Doug
     
  18. layman

    layman Registered Member

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    Doug B gets the general point. The software can't just go back to the HD to determine if a unit has been backed up. Unlike with some kinds of disk operations, there's no "dirty bit" here to tell the software what has or hasn't changed since the the previous increment. The only way it can determine what has changed is to (in effect) recreate the previous increment (or, more correctly, the state of the disk at the time of the previous increment.) There are various algorithms that could be used to do this, some more efficient, some less. But all entail an overhead that grows as the number of increments stacks up. Your puzzlement over the varying sizes of the increments shows that you really don't yet understand the mechanics of incremental imaging.

    As for poor performance times, I've seen huge differences in the time required to image the same amount of data. Aside from differences in hardware performance, not all drivers are created equal.
     
  19. Brian K

    Brian K Imaging Specialist

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    And different applications do it differently. With Ghost 9 the incremental sizes really do reflect recent changes. For example, if you create an incremental image about 1 minute after a previous incremental then the second incremental is around 500 KB in size. If you don't use the computer then the daily incrementals are around 10 to 20 MB.

    Running Defragmention apps markedly changes incremental size with all imaging apps. Windows can move data around even without running a defrag and this can make for large incrementals.
     
  20. misterz

    misterz Registered Member

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    I don't suppose you'll be able to offer solutions to the problem presented, will you? Working in the field, I presume :D

    Anyway, I've reached out to Acronis tech support who've offered the following steps as part of the initial assessment phase. There's a lesson there I think, don't you? First assessment. Then diagnosis. :eek:

    When I get the chance to run through this, I'll get back to all of you with the outcome.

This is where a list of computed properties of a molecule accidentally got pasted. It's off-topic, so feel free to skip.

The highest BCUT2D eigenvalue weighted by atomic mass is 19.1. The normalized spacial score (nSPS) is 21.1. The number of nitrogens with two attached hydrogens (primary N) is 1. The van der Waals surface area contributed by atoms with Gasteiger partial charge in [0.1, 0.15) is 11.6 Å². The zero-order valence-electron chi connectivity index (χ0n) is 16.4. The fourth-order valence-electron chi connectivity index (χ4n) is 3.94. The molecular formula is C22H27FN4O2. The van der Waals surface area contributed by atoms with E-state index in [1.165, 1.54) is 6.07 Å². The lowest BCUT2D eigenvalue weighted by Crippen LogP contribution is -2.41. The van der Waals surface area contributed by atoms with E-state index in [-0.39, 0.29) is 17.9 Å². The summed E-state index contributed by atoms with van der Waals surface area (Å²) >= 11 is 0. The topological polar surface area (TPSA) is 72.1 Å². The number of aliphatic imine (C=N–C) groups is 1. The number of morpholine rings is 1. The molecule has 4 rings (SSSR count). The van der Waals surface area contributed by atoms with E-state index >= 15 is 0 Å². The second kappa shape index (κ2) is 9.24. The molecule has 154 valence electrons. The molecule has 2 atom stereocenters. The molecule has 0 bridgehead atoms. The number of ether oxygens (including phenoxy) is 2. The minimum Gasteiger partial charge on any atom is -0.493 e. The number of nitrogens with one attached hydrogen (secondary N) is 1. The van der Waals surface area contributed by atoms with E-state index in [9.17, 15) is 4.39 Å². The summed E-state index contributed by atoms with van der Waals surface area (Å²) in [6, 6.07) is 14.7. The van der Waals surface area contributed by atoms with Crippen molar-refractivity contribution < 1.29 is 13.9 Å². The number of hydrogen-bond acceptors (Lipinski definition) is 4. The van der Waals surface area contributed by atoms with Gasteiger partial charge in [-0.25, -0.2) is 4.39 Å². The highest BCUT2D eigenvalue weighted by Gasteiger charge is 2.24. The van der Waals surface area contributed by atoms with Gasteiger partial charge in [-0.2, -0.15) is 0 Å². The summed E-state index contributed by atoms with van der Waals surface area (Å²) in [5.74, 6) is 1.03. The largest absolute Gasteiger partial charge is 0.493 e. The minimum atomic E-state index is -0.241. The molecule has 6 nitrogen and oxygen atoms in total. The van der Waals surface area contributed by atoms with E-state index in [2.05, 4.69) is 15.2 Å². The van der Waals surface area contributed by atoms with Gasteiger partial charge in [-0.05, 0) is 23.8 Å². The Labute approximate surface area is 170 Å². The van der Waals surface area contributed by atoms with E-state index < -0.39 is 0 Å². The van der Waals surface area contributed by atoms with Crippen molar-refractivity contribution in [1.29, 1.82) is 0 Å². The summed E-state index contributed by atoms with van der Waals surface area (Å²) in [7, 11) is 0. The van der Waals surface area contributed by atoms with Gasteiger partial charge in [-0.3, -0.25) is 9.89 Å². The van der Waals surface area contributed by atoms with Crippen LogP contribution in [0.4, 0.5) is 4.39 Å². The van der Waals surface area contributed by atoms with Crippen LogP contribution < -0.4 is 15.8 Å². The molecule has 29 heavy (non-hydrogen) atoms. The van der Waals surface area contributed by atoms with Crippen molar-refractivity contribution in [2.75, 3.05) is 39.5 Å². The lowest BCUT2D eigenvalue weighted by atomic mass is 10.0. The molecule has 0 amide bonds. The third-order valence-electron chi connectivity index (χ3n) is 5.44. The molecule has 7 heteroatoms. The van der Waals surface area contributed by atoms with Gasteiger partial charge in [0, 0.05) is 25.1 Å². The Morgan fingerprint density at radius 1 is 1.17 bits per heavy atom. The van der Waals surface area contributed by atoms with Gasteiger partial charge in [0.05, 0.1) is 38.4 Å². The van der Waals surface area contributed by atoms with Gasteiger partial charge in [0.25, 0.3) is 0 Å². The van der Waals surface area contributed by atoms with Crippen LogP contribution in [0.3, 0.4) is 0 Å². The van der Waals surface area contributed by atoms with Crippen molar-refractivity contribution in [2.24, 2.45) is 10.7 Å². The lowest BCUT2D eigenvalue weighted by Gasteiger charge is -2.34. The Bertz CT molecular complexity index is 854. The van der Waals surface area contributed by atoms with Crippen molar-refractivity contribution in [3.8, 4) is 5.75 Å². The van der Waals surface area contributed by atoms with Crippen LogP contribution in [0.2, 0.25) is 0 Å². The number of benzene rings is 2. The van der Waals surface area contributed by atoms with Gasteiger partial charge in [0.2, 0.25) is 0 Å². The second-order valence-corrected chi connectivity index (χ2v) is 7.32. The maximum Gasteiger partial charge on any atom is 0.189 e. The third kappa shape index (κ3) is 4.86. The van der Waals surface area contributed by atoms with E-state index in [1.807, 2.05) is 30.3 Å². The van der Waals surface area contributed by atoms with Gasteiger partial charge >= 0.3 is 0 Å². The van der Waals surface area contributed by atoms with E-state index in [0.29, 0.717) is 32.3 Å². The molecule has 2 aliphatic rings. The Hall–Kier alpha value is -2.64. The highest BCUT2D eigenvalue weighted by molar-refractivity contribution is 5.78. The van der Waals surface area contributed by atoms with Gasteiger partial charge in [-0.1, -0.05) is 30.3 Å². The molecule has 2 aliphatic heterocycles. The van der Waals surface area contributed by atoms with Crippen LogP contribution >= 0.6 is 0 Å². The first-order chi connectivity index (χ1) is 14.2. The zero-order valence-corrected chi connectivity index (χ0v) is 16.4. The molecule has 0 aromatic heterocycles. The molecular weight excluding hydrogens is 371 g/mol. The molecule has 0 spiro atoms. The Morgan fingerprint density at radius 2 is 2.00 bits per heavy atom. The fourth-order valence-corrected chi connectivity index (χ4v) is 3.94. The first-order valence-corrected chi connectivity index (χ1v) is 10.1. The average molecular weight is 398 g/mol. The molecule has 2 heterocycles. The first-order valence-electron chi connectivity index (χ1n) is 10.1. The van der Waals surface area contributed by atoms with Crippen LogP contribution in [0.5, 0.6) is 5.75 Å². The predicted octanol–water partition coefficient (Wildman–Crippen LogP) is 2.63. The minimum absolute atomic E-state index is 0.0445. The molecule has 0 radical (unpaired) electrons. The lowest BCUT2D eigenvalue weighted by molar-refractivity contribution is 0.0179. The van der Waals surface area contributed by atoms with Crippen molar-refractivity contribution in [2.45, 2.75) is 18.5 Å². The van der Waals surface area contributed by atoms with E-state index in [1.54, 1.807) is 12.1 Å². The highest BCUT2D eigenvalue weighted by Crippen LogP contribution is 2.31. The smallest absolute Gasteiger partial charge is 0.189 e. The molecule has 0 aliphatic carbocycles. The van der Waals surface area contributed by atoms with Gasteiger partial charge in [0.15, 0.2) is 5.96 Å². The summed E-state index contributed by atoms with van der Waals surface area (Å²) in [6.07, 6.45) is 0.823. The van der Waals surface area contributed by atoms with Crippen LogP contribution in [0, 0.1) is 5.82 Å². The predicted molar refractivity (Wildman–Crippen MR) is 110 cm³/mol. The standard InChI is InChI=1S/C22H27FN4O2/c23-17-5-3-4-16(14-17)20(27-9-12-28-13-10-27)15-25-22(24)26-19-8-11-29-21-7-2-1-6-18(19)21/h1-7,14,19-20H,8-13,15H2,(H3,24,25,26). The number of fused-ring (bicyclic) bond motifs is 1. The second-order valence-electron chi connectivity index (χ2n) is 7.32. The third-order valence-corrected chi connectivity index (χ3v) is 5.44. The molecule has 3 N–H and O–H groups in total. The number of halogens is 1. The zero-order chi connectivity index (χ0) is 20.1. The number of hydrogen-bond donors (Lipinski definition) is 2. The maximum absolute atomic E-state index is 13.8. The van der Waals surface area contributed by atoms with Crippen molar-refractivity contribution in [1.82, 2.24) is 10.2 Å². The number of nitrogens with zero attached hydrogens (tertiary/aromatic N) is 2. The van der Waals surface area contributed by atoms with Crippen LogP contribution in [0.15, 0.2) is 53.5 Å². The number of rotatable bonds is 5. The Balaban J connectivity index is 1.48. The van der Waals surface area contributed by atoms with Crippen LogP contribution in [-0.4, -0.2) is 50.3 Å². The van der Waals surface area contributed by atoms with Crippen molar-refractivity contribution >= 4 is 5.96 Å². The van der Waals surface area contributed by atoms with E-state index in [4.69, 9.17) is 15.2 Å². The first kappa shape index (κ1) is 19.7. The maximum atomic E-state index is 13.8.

Hello Mark,

    Thank you for your interest in Acronis True Image http://www.acronis.com/homecomputing/products/trueimage/

    Please accept our apologies for the delay with the response.

    1. Could you please specify exact title of Acronis True Image you have used to perform the backup tasks?
    2. Specify the storage device (manufacturer, interface etc)?
    3. Please send us the following diagnostic information:
    3.1. plug-in the storage HDD, download Acronis Report utility available at http://download.acronis.com/support/AcronisReport.exe and run it, create a report and send it to us? Please compress the Acronis Report output file into an archive (e.g. with WinZip or WinRAR) and attach to your message by browsing for the archive.
    Point us source HDD and HDD where you have kept the backup archives.
    3.2. Download the http://download.acronis.com/support/schedmgr.exe file;
    - Start the Command Prompt from Start -> Programs -> Accessories menu;
    - Run the following command in the folder you saved the file to:

    schedmgr get report > schedreport.txt

    - Send us the created schedreport.txt file.
    3.4. Please run the schedmgr.exe program

    - Enable logging by using the following command:

    set logflags support

    - Please reproduce the problem and send us the schedul2.log file which is placed to the same folder as the service file (program files\common files\acronis\schedule2)

    It is recommended to turn off logging after troubleshooting by using the following command (from the schedmgr.exe command prompt):

    set logflags 0
    set lf_registry on

    3.5 Could you please send us the log file of Acronis True Image.